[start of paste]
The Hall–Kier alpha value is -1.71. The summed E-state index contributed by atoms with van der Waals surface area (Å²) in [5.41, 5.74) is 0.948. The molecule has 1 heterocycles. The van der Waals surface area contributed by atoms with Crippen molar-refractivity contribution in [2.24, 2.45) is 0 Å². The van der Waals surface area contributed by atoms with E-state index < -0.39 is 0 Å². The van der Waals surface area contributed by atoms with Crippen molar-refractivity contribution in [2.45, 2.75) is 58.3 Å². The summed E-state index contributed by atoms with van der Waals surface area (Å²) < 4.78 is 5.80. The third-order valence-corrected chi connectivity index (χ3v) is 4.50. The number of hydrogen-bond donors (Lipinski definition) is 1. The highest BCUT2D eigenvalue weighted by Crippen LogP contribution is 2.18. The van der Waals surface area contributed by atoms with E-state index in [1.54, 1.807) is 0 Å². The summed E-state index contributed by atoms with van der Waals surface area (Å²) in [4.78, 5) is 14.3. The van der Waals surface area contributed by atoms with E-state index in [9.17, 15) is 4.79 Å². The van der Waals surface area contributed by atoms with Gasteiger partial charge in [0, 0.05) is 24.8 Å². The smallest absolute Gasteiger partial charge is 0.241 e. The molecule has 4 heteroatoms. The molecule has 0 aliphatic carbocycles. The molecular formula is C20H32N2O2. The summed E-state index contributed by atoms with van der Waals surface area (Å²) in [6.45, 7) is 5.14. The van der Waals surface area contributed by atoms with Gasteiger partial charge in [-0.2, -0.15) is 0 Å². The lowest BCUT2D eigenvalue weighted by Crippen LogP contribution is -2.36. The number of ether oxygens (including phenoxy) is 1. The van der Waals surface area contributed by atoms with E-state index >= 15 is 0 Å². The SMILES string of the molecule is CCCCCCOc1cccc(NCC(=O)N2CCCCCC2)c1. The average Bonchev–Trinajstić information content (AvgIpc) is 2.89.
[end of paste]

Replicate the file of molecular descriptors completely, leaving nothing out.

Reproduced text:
The Hall–Kier alpha value is -1.71. The summed E-state index contributed by atoms with van der Waals surface area (Å²) in [5.41, 5.74) is 0.948. The molecule has 1 heterocycles. The van der Waals surface area contributed by atoms with Crippen molar-refractivity contribution in [2.24, 2.45) is 0 Å². The van der Waals surface area contributed by atoms with E-state index < -0.39 is 0 Å². The van der Waals surface area contributed by atoms with Crippen molar-refractivity contribution in [2.45, 2.75) is 58.3 Å². The summed E-state index contributed by atoms with van der Waals surface area (Å²) < 4.78 is 5.80. The third-order valence-corrected chi connectivity index (χ3v) is 4.50. The number of hydrogen-bond donors (Lipinski definition) is 1. The highest BCUT2D eigenvalue weighted by Crippen LogP contribution is 2.18. The van der Waals surface area contributed by atoms with E-state index in [1.54, 1.807) is 0 Å². The summed E-state index contributed by atoms with van der Waals surface area (Å²) in [4.78, 5) is 14.3. The van der Waals surface area contributed by atoms with E-state index in [9.17, 15) is 4.79 Å². The van der Waals surface area contributed by atoms with Gasteiger partial charge in [0, 0.05) is 24.8 Å². The smallest absolute Gasteiger partial charge is 0.241 e. The molecule has 4 heteroatoms. The molecule has 0 aliphatic carbocycles. The molecular formula is C20H32N2O2. The summed E-state index contributed by atoms with van der Waals surface area (Å²) in [6.45, 7) is 5.14. The van der Waals surface area contributed by atoms with Gasteiger partial charge in [-0.2, -0.15) is 0 Å². The lowest BCUT2D eigenvalue weighted by Crippen LogP contribution is -2.36. The number of ether oxygens (including phenoxy) is 1. The van der Waals surface area contributed by atoms with E-state index >= 15 is 0 Å². The SMILES string of the molecule is CCCCCCOc1cccc(NCC(=O)N2CCCCCC2)c1. The average Bonchev–Trinajstić information content (AvgIpc) is 2.89.